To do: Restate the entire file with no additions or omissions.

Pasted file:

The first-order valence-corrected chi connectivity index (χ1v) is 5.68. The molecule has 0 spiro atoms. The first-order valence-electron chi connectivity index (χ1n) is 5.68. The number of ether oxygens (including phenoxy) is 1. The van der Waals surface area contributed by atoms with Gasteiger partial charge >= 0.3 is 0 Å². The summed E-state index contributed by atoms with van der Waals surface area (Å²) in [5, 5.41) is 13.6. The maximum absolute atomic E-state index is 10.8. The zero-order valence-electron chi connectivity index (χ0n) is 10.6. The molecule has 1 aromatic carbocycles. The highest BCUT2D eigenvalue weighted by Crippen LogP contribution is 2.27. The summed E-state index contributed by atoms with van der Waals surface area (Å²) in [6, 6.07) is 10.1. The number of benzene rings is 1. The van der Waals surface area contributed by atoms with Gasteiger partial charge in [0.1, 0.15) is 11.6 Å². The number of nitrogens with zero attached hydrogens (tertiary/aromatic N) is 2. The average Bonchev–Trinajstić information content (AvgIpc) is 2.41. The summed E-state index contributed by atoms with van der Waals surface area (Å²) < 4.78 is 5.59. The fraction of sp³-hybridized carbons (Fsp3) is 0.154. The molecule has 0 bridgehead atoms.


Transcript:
The first-order valence-corrected chi connectivity index (χ1v) is 5.68. The molecule has 0 spiro atoms. The first-order valence-electron chi connectivity index (χ1n) is 5.68. The number of ether oxygens (including phenoxy) is 1. The van der Waals surface area contributed by atoms with Gasteiger partial charge >= 0.3 is 0 Å². The summed E-state index contributed by atoms with van der Waals surface area (Å²) in [5, 5.41) is 13.6. The maximum absolute atomic E-state index is 10.8. The zero-order valence-electron chi connectivity index (χ0n) is 10.6. The molecule has 1 aromatic carbocycles. The highest BCUT2D eigenvalue weighted by Crippen LogP contribution is 2.27. The summed E-state index contributed by atoms with van der Waals surface area (Å²) in [6, 6.07) is 10.1. The number of benzene rings is 1. The van der Waals surface area contributed by atoms with Gasteiger partial charge in [0.1, 0.15) is 11.6 Å². The number of nitrogens with zero attached hydrogens (tertiary/aromatic N) is 2. The average Bonchev–Trinajstić information content (AvgIpc) is 2.41. The summed E-state index contributed by atoms with van der Waals surface area (Å²) < 4.78 is 5.59. The fraction of sp³-hybridized carbons (Fsp3) is 0.154. The molecule has 0 bridgehead atoms.